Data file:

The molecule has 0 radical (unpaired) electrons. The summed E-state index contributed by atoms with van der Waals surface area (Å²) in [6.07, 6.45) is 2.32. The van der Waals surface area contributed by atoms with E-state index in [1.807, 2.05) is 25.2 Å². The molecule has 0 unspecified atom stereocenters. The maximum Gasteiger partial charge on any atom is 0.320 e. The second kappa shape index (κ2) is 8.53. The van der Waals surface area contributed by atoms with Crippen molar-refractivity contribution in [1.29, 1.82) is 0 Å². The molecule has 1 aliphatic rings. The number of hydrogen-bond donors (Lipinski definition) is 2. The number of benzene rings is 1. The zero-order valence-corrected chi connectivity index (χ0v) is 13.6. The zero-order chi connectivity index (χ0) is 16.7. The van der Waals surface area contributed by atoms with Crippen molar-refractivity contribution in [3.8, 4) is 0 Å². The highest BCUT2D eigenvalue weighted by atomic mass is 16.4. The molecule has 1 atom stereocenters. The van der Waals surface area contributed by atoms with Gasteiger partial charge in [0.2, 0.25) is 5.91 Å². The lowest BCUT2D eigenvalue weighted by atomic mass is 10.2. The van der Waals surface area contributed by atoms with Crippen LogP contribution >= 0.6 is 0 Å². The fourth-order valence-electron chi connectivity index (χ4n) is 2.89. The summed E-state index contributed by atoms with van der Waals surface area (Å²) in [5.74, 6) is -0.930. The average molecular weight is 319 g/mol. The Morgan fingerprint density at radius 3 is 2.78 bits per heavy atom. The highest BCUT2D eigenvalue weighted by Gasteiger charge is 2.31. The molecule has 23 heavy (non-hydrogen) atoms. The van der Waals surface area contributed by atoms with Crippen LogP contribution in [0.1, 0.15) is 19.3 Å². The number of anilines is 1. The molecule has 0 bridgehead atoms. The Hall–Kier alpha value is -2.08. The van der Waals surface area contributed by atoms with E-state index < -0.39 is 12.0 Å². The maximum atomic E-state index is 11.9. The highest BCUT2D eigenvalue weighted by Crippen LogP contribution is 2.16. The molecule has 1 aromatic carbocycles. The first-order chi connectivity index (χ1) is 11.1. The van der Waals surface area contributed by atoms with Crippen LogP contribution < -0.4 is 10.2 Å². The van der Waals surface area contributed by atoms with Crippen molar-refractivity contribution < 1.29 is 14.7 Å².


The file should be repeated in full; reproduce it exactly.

The molecule has 0 radical (unpaired) electrons. The summed E-state index contributed by atoms with van der Waals surface area (Å²) in [6.07, 6.45) is 2.32. The van der Waals surface area contributed by atoms with E-state index in [1.807, 2.05) is 25.2 Å². The molecule has 0 unspecified atom stereocenters. The maximum Gasteiger partial charge on any atom is 0.320 e. The second kappa shape index (κ2) is 8.53. The van der Waals surface area contributed by atoms with Crippen molar-refractivity contribution in [1.29, 1.82) is 0 Å². The molecule has 1 aliphatic rings. The number of hydrogen-bond donors (Lipinski definition) is 2. The number of benzene rings is 1. The zero-order valence-corrected chi connectivity index (χ0v) is 13.6. The zero-order chi connectivity index (χ0) is 16.7. The van der Waals surface area contributed by atoms with Crippen molar-refractivity contribution in [3.8, 4) is 0 Å². The highest BCUT2D eigenvalue weighted by atomic mass is 16.4. The molecule has 1 atom stereocenters. The van der Waals surface area contributed by atoms with Gasteiger partial charge in [0.2, 0.25) is 5.91 Å². The lowest BCUT2D eigenvalue weighted by atomic mass is 10.2. The van der Waals surface area contributed by atoms with Crippen LogP contribution >= 0.6 is 0 Å². The fourth-order valence-electron chi connectivity index (χ4n) is 2.89. The summed E-state index contributed by atoms with van der Waals surface area (Å²) in [5.74, 6) is -0.930. The average molecular weight is 319 g/mol. The Morgan fingerprint density at radius 3 is 2.78 bits per heavy atom. The highest BCUT2D eigenvalue weighted by Gasteiger charge is 2.31. The molecule has 23 heavy (non-hydrogen) atoms. The van der Waals surface area contributed by atoms with Crippen LogP contribution in [0.1, 0.15) is 19.3 Å². The number of anilines is 1. The molecule has 0 bridgehead atoms. The Hall–Kier alpha value is -2.08. The van der Waals surface area contributed by atoms with E-state index < -0.39 is 12.0 Å². The maximum atomic E-state index is 11.9. The highest BCUT2D eigenvalue weighted by Crippen LogP contribution is 2.16. The molecule has 1 aromatic carbocycles. The first-order chi connectivity index (χ1) is 11.1. The van der Waals surface area contributed by atoms with Crippen LogP contribution < -0.4 is 10.2 Å². The van der Waals surface area contributed by atoms with Crippen molar-refractivity contribution < 1.29 is 14.7 Å².